The Ethics of Information
Luciano Floridi develops an original ethical framework for dealing with the new challenges posed by Information and Communication Technologies (ICTs). ICTs have profoundly changed many aspects of life, including the nature of entertainment, work, communication, education, health care, industrial production and business, social relations, and conflicts. They have had a radical and widespread impact on our moral lives and on contemporary ethical debates. Privacy, ownership, freedom of speech, responsibility, technological determinism, the digital divide, and pornography online are only some of the pressing issues that characterise the ethical discourse in the information society. They are the subject of Information Ethics (IE), the new philosophical area of research that investigates the ethical impact of ICTs on human life and society. Since the seventies, IE has been a standard topic in many curricula. In recent years, there has been a flourishing of new university courses, international conferences, workshops, professional organizations, specialized periodicals and research centres. However, investigations have so far been largely influenced by professional and technical approaches, addressing mainly legal, social, cultural and technological problems. This book is the first philosophical monograph entirely and exclusively dedicated to it. Floridi lays down, for the first time, the conceptual foundations for IE. He does so systematically, by pursuing three goals: a) a metatheoretical goal: it describes what IE is, its problems, approaches and methods; b) an introductory goal: it helps the reader to gain a better grasp of the complex and multifarious nature of the various concepts and phenomena related to computer ethics; c) an analytic goal: it answers several key theoretical questions of great philosophical interest, arising from the investigation of the ethical implications of ICTs. Although entirely independent of The Philosophy of Information (OUP, 2011), Floridi's previous book, The Ethics of Information complements it as new work on the foundations of the philosophy of information.
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Chapter 1 Ethics after the information revolution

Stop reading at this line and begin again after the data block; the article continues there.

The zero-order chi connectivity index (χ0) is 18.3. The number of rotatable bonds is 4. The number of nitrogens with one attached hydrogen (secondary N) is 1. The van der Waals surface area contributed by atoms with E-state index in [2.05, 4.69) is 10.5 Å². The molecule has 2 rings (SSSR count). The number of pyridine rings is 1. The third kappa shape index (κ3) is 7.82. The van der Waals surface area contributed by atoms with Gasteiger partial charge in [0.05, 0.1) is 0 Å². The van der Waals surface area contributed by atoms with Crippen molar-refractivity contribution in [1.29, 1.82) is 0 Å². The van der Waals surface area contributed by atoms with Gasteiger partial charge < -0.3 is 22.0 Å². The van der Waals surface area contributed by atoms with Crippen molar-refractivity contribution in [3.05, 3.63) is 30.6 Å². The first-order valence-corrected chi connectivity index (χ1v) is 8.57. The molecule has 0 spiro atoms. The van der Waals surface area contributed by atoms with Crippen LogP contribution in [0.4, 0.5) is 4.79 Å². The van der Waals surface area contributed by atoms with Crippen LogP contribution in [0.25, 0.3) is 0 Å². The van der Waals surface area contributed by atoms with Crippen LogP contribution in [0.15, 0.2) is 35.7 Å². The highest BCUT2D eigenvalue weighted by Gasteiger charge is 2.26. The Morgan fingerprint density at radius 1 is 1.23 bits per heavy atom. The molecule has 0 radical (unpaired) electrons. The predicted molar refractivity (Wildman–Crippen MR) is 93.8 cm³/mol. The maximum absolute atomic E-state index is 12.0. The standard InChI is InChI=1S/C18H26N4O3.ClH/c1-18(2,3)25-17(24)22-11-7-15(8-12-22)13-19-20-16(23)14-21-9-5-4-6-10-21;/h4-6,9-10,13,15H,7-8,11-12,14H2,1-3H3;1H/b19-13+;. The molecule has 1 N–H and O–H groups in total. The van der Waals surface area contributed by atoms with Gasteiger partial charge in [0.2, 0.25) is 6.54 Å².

Chapter 2 What is information ethics?
Chapter 3 The method of abstraction
Chapter 4 Information ethics as environmental ethics
Chapter 5 Information ethics and the foundationalist debate
Chapter 6 The intrinsic value of the infosphere
Chapter 7 The morality of artificial agents
Chapter 8 The constructionist values of homo poieticus
Chapter 12 The ontological interpretation of informational privacy
Chapter 13 Distributed morality
Chapter 14 Information business ethics
Chapter 15 Global information ethics
Chapter 16 In defence of information ethics
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adopted Alice Alice’s analysis anthropocentric approach argue artificial agents attributes autonomous axiology become behaviour biocentric Chapter computer ethics concept concerns consequentialist consider construction constructionism constructionist context Copenhagen Consensus deontologism digital ICTs distributed morality entropy environment environmental ethics epistemic ethical discourse ethical issues evaluation evil example Floridi global hence human ICTs IE’s individual information ethics information society informational entities informational privacy informationally infosphere interactions interface interpretation intrinsic value Kant Kantian level of abstraction logical macroethics mation matter means metaphysical entropy moral action moral agents moral respect moral value multi-agent system nature objection observables one’s ontic ontocentric ontological friction patient patient-oriented personal identity perspective philosophical philosophy of information position possible presence principle qualify question re-ontologizing reality reasonable requires role Section semantic sense social space specific telepresence theory understanding unique virtual virtue ethics